Speed Reads

sibling rivalry

Study: Firstborn children often outshine their siblings

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Apparently, when your older sister was always saying she was better than you, she was telling the truth.

A recent study [PDF] by Feifei Bu at the Institute for Social and Economic Research at Britain's University of Essex seems to show that if you are a female and the oldest child in a family, you are "statistically more likely to be the most ambitious and well-qualified of all your family," The Guardian reports. The runners-up are firstborn males. The study also found that the wider the gap in ages between children, the more likely it is the younger children will become high achievers.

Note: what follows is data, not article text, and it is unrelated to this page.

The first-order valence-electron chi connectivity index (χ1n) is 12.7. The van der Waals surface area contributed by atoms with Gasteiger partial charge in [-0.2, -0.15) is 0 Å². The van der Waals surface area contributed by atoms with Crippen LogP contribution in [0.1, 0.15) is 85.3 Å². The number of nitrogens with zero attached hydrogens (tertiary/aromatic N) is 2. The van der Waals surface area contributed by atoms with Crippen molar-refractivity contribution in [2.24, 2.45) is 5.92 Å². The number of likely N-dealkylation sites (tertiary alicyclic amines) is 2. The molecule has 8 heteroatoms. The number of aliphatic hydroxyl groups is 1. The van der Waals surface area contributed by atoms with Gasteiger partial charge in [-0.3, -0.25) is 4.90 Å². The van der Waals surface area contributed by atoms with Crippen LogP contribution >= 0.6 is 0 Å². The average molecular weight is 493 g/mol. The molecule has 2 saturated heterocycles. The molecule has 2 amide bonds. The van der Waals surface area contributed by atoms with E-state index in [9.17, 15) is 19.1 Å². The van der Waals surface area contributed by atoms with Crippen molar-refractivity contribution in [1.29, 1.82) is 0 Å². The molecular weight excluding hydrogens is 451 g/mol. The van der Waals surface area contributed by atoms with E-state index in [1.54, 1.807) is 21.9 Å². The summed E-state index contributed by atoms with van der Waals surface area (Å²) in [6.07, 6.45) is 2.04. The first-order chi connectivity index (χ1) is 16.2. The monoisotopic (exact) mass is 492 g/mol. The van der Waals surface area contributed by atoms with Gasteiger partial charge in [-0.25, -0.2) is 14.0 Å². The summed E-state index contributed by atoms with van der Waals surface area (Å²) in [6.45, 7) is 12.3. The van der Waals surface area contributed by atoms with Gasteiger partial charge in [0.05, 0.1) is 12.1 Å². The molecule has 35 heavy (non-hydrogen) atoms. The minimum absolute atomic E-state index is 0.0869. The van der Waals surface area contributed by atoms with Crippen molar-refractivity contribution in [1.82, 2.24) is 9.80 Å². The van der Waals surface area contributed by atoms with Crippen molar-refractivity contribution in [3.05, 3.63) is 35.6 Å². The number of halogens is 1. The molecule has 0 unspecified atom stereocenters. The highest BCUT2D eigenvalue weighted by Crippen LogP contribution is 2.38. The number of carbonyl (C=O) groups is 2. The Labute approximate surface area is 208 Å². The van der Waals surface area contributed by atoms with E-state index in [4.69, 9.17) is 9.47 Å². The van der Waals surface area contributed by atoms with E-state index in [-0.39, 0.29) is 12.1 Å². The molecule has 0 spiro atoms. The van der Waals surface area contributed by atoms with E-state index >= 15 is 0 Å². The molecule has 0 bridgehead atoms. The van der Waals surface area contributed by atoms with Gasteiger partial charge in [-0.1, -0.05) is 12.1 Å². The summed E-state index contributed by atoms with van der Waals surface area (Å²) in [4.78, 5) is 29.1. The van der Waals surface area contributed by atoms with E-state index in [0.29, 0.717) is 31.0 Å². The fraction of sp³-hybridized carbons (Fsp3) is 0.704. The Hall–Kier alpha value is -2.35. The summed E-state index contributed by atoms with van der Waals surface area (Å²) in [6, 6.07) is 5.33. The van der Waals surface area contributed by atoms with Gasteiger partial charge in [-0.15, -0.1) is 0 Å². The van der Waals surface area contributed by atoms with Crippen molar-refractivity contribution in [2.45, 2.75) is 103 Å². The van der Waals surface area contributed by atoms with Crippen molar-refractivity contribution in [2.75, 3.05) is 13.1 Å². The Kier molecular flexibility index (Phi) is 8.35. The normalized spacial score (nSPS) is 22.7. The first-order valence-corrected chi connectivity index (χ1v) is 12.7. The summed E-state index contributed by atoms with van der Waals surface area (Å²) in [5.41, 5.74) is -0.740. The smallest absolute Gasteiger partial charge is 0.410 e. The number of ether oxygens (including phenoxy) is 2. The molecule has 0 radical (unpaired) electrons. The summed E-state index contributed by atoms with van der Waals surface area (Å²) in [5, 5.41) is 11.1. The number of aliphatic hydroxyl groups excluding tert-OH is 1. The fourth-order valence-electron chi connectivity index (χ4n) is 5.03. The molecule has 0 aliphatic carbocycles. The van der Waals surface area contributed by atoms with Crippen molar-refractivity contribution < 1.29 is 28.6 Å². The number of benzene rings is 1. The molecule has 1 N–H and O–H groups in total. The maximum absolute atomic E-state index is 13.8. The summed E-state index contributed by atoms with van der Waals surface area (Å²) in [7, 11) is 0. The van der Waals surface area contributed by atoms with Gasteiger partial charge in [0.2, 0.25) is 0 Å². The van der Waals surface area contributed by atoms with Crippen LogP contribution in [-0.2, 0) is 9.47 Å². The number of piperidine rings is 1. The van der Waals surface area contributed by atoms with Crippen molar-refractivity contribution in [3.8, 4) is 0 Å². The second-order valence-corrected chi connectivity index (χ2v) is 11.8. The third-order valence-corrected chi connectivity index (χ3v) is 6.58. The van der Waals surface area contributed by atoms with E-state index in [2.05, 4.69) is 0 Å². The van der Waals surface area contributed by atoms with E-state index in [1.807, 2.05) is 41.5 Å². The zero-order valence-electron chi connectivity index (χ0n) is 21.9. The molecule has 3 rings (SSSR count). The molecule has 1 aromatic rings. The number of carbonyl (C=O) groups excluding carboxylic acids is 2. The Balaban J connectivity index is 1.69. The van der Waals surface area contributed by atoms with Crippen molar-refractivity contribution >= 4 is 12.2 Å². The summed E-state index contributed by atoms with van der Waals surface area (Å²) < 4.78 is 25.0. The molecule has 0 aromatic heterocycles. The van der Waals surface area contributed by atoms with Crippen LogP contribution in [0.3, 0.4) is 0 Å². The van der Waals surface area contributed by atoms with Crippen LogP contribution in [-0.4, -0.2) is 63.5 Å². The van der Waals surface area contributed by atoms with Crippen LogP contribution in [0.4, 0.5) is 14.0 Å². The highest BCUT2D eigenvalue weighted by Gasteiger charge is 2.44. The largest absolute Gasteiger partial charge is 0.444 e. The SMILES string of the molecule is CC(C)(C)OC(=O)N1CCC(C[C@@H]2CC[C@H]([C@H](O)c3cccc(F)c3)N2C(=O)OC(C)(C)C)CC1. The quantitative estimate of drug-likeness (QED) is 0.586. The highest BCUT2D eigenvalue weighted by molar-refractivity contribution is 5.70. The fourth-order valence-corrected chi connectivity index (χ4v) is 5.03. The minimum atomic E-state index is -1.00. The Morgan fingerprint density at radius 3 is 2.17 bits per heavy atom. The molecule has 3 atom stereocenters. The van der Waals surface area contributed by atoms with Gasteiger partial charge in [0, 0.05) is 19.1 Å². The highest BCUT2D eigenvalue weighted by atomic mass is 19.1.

The researchers studied 1,503 sibling groups and 3,532 individuals. Taking into account the education and professional status of the parents, the team found that firstborn children were 7 percent more likely to continue their education, and firstborn girls were 13 percent more ambitious than firstborn boys.

"There are several possible explanations for the higher attainment and ambition of the eldest," Bu says. "It could be that the parents simply devote more time and energy to them — it could be they are actually more intelligent. For me, I tend to lean towards the theory that parental investment is possibly at work there."

Some famous examples of firstborns doing well for themselves are Presidents Obama, Bill Clinton, and George W. Bush, as well as Oprah Winfrey, Hillary Clinton, JK Rowling, Winston Churchill, Mick Jagger, and Richard Branson.